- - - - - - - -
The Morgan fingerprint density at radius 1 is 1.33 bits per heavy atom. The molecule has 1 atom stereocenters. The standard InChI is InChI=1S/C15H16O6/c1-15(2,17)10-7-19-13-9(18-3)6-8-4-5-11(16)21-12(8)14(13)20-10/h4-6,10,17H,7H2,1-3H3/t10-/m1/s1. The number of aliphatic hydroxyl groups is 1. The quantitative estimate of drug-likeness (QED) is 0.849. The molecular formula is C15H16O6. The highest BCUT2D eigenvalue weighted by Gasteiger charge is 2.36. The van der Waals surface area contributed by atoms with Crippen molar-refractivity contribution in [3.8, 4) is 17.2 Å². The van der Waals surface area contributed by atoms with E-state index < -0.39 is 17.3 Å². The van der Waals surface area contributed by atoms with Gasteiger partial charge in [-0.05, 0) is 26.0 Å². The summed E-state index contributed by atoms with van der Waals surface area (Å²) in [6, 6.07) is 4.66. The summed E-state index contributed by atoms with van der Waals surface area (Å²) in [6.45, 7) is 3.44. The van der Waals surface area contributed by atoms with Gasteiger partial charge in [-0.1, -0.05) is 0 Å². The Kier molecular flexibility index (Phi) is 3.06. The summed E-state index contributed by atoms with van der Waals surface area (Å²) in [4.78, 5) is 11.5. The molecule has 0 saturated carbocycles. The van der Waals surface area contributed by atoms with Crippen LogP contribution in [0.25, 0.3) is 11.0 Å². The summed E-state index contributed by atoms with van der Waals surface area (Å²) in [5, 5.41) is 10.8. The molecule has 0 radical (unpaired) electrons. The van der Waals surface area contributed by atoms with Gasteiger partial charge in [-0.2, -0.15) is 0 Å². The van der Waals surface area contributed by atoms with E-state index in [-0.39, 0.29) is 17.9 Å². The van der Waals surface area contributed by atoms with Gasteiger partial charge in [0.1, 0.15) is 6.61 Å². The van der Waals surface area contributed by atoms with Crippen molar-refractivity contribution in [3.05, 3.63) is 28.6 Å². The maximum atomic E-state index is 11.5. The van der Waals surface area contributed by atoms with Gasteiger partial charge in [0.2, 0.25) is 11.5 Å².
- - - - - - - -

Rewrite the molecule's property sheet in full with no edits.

The Morgan fingerprint density at radius 1 is 1.33 bits per heavy atom. The molecule has 1 atom stereocenters. The standard InChI is InChI=1S/C15H16O6/c1-15(2,17)10-7-19-13-9(18-3)6-8-4-5-11(16)21-12(8)14(13)20-10/h4-6,10,17H,7H2,1-3H3/t10-/m1/s1. The number of aliphatic hydroxyl groups is 1. The quantitative estimate of drug-likeness (QED) is 0.849. The molecular formula is C15H16O6. The highest BCUT2D eigenvalue weighted by Gasteiger charge is 2.36. The van der Waals surface area contributed by atoms with Crippen molar-refractivity contribution in [3.8, 4) is 17.2 Å². The van der Waals surface area contributed by atoms with E-state index < -0.39 is 17.3 Å². The van der Waals surface area contributed by atoms with Gasteiger partial charge in [-0.05, 0) is 26.0 Å². The summed E-state index contributed by atoms with van der Waals surface area (Å²) in [6, 6.07) is 4.66. The summed E-state index contributed by atoms with van der Waals surface area (Å²) in [6.45, 7) is 3.44. The van der Waals surface area contributed by atoms with Gasteiger partial charge in [-0.1, -0.05) is 0 Å². The Kier molecular flexibility index (Phi) is 3.06. The summed E-state index contributed by atoms with van der Waals surface area (Å²) in [4.78, 5) is 11.5. The molecule has 0 saturated carbocycles. The van der Waals surface area contributed by atoms with Crippen LogP contribution in [0.25, 0.3) is 11.0 Å². The summed E-state index contributed by atoms with van der Waals surface area (Å²) in [5, 5.41) is 10.8. The molecule has 0 radical (unpaired) electrons. The van der Waals surface area contributed by atoms with Gasteiger partial charge in [-0.2, -0.15) is 0 Å². The van der Waals surface area contributed by atoms with E-state index in [-0.39, 0.29) is 17.9 Å². The van der Waals surface area contributed by atoms with Gasteiger partial charge in [0.1, 0.15) is 6.61 Å². The van der Waals surface area contributed by atoms with Crippen molar-refractivity contribution in [3.05, 3.63) is 28.6 Å². The maximum atomic E-state index is 11.5. The van der Waals surface area contributed by atoms with Gasteiger partial charge in [0.2, 0.25) is 11.5 Å².